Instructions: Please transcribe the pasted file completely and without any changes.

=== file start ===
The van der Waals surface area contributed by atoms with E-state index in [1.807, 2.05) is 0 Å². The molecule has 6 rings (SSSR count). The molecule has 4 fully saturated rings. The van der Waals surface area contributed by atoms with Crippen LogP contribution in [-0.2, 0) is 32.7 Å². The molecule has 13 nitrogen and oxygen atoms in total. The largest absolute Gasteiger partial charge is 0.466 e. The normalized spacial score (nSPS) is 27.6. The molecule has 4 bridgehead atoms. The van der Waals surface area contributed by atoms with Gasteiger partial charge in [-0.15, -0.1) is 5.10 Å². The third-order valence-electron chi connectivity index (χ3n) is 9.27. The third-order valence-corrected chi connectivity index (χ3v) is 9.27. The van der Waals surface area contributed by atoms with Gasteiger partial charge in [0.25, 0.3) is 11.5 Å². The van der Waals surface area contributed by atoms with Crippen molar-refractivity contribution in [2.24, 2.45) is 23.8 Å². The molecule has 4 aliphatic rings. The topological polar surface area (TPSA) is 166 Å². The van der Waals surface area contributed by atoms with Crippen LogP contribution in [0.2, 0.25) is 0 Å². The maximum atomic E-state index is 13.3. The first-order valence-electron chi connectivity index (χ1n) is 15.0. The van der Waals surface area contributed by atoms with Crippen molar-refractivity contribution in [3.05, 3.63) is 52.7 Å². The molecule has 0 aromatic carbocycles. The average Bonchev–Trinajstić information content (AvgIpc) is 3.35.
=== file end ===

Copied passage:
The van der Waals surface area contributed by atoms with E-state index in [1.807, 2.05) is 0 Å². The molecule has 6 rings (SSSR count). The molecule has 4 fully saturated rings. The van der Waals surface area contributed by atoms with Crippen LogP contribution in [-0.2, 0) is 32.7 Å². The molecule has 13 nitrogen and oxygen atoms in total. The largest absolute Gasteiger partial charge is 0.466 e. The normalized spacial score (nSPS) is 27.6. The molecule has 4 bridgehead atoms. The van der Waals surface area contributed by atoms with Gasteiger partial charge in [-0.15, -0.1) is 5.10 Å². The third-order valence-electron chi connectivity index (χ3n) is 9.27. The third-order valence-corrected chi connectivity index (χ3v) is 9.27. The van der Waals surface area contributed by atoms with Gasteiger partial charge in [0.25, 0.3) is 11.5 Å². The van der Waals surface area contributed by atoms with Crippen molar-refractivity contribution in [2.24, 2.45) is 23.8 Å². The molecule has 4 aliphatic rings. The topological polar surface area (TPSA) is 166 Å². The van der Waals surface area contributed by atoms with Crippen LogP contribution in [0.2, 0.25) is 0 Å². The maximum atomic E-state index is 13.3. The first-order valence-electron chi connectivity index (χ1n) is 15.0. The van der Waals surface area contributed by atoms with Crippen molar-refractivity contribution in [3.05, 3.63) is 52.7 Å². The molecule has 0 aromatic carbocycles. The average Bonchev–Trinajstić information content (AvgIpc) is 3.35.